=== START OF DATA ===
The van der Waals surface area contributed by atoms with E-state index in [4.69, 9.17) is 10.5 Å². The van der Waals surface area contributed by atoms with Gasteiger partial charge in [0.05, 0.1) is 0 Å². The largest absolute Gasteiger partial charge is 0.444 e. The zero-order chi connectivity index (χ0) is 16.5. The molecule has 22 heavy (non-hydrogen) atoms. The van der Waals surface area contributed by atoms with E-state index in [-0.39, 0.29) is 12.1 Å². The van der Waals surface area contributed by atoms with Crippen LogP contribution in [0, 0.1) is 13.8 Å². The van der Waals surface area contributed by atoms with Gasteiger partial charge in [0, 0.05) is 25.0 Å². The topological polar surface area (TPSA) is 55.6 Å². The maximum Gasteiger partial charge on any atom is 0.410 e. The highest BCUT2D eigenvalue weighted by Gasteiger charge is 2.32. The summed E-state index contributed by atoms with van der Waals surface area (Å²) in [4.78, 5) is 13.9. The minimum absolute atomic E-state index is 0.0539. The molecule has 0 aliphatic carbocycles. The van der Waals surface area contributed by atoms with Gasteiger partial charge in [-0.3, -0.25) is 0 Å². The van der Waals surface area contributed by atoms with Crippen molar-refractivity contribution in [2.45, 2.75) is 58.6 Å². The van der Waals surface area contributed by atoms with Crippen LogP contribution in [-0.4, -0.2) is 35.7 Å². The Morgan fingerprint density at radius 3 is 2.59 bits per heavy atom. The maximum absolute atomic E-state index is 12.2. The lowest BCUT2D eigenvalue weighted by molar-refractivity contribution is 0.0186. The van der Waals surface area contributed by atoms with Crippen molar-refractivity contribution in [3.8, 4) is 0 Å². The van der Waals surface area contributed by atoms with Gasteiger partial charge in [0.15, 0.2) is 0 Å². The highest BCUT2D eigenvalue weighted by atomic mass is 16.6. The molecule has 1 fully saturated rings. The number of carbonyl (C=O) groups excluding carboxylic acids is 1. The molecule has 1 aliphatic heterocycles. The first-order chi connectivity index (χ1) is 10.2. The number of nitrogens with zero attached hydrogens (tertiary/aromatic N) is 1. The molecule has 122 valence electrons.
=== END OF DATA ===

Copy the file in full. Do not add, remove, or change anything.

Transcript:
The van der Waals surface area contributed by atoms with E-state index in [4.69, 9.17) is 10.5 Å². The van der Waals surface area contributed by atoms with Gasteiger partial charge in [0.05, 0.1) is 0 Å². The largest absolute Gasteiger partial charge is 0.444 e. The zero-order chi connectivity index (χ0) is 16.5. The molecule has 22 heavy (non-hydrogen) atoms. The van der Waals surface area contributed by atoms with E-state index in [-0.39, 0.29) is 12.1 Å². The van der Waals surface area contributed by atoms with Crippen LogP contribution in [0, 0.1) is 13.8 Å². The van der Waals surface area contributed by atoms with Gasteiger partial charge in [0, 0.05) is 25.0 Å². The topological polar surface area (TPSA) is 55.6 Å². The maximum Gasteiger partial charge on any atom is 0.410 e. The highest BCUT2D eigenvalue weighted by Gasteiger charge is 2.32. The summed E-state index contributed by atoms with van der Waals surface area (Å²) in [4.78, 5) is 13.9. The minimum absolute atomic E-state index is 0.0539. The molecule has 0 aliphatic carbocycles. The van der Waals surface area contributed by atoms with Gasteiger partial charge in [-0.3, -0.25) is 0 Å². The van der Waals surface area contributed by atoms with Crippen molar-refractivity contribution in [2.45, 2.75) is 58.6 Å². The van der Waals surface area contributed by atoms with Crippen LogP contribution in [-0.4, -0.2) is 35.7 Å². The Morgan fingerprint density at radius 3 is 2.59 bits per heavy atom. The maximum absolute atomic E-state index is 12.2. The lowest BCUT2D eigenvalue weighted by molar-refractivity contribution is 0.0186. The van der Waals surface area contributed by atoms with Crippen molar-refractivity contribution in [3.8, 4) is 0 Å². The van der Waals surface area contributed by atoms with Gasteiger partial charge in [0.15, 0.2) is 0 Å². The highest BCUT2D eigenvalue weighted by atomic mass is 16.6. The molecule has 1 fully saturated rings. The number of carbonyl (C=O) groups excluding carboxylic acids is 1. The molecule has 1 aliphatic heterocycles. The first-order chi connectivity index (χ1) is 10.2. The number of nitrogens with zero attached hydrogens (tertiary/aromatic N) is 1. The molecule has 122 valence electrons.